I was 14 when I started hating my body. I would go to school in giant baggy t-shirts that billowed over my jeans. I wanted to hide my stomach (I didn’t have one!), my breasts (tiny), my curves and my shape (Oh so female!). I was embarrassed by my self.

By 16, I was dieting and doing Jane Fonda videos on a daily basis with my cousin. There was always that little bit more that needed work and then I’d be perfect. Halfway through my freshman year, I had put on quite a few kilos eating campus junk food and I was back to self-loathing. I went to the gym regularly, yo-yo-ed through cycles of deprivation and bingeing and was back to baggy jeans and shirts.

By grad school I was regularly consuming fitness and health magazines in hopes of finding that one secret I didn’t know about that would transform my body into that sexy thing I desired to have.

It wasn’t until I left the U.S. and moved to France at 25 that I started accepting myself. Part of it might have been the sheer number of media messages I was exposed to in the U.S. but most of it came down to one thing: I didn’t like myself very much so I couldn’t imagine others liking me and the only part of me I could see was my body so it got the brunt of loathing.

In between the U.S. and France I went to Guatemala for 6 weeks of volunteering and a much needed break from both school and work. In that mental pause from life’s treadmill, I slowly got to know myself better and I also grew the courage to share more of myself with those around me. As I did that, the elusive magic I had been searching for in magazines and diets started to happen too. I didn’t eat to shut off a feeling, I only ate when I was hungry, I started seeing myself from the perspective of others and appreciating me just like they did, and crazily enough, I started liking myself.

That was the beginning of the end of my battle with my body. I don’t think I’ve bought more than four fitness and health magazines since (it’s been 15 years) and my struggle with food came to an abrupt end. I eat when I’m hungry and enjoy it. If I over eat I don’t berate myself, I just balance it out by making the next meal light and although I weigh myself daily, it’s not to beat myself up, it’s just to keep track of how my body is changing and adjust my lifestyle accordingly.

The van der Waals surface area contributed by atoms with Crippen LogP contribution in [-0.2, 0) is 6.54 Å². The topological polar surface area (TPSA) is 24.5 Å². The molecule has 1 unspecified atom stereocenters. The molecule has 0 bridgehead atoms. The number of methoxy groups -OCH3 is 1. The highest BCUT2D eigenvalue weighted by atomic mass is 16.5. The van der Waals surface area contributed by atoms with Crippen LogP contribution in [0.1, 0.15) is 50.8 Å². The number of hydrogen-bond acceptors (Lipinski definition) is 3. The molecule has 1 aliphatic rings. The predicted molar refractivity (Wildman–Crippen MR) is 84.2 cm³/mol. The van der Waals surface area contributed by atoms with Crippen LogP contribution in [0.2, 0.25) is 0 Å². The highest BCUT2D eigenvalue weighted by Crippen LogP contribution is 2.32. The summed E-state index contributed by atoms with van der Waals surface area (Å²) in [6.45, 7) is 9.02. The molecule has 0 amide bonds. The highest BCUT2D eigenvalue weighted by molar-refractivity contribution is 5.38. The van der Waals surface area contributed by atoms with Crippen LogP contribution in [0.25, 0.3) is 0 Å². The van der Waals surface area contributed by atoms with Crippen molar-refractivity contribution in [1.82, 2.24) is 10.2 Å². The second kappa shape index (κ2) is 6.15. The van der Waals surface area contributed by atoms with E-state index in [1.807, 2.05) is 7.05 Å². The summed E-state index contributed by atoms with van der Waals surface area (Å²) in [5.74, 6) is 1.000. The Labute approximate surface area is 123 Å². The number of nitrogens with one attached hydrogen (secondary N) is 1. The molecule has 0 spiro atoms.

When Artist Fadwa Al Qasem wrote a post on how she stares at her body every day not out of vanity, but out of appreciation for her ‘self’ she said, “this is not your body, this is YOU.” Until reading that line, I hadn’t realized just how strongly our self-image affects our body.

How we treat our body physically, is a reflection of how we treat our inner ‘self’ mentally. The space between our body and our mind is where our heart is, and the more we use the heart for self-love, the stronger the bridge we build between the two.

The way we treat our bodies and the things we do to them, the thoughts and feelings we have about them are a direct measure of our self-esteem. Barring physical illnesses and diseases, our body image is a great thermostat of our self-image.

If you’re never comfortable with your body you’re never comfortable with your self, if you abuse your body, you don’t think you are worthy, and if you find yourself constantly noticing your flaws rather than your beauty, perhaps you are not enough.

I recently read a study that found women who don’t wear makeup have more self-confidence and more self-esteem than women who do. Direct correlation.

The pharmaceutical and cosmetic battle that is being waged on our faces and skin is ridiculous! Businesses, wellness centers and individuals spend and make hundreds of thousands of dollars simply because when we look at the mirror, we have decided not to like what or who we see.

The woman I am today is a far cry from the girl I was 20 years ago but it’s taken me so long to get here. And I won’t lie, I still fall into days of self-rejection. But with my newfound awareness, I’m quick to ask myself some key questions:

  • What is it about myself that is bothering me?
  • How can I embrace that part of me?
  • Who can I turn to for complete acceptance?

I often have to remind myself and my daughter of what’s ‘real’: like crow’s feet and grown lines and stretch marks and freckles. I’m embracing them all and am acutely aware of the important job my body is doing for the benefit of my soul, so I take care of it as best I can. At least I know that in choosing self love over a battle against nature, I have a much greater chance at winning.

 

Kathy

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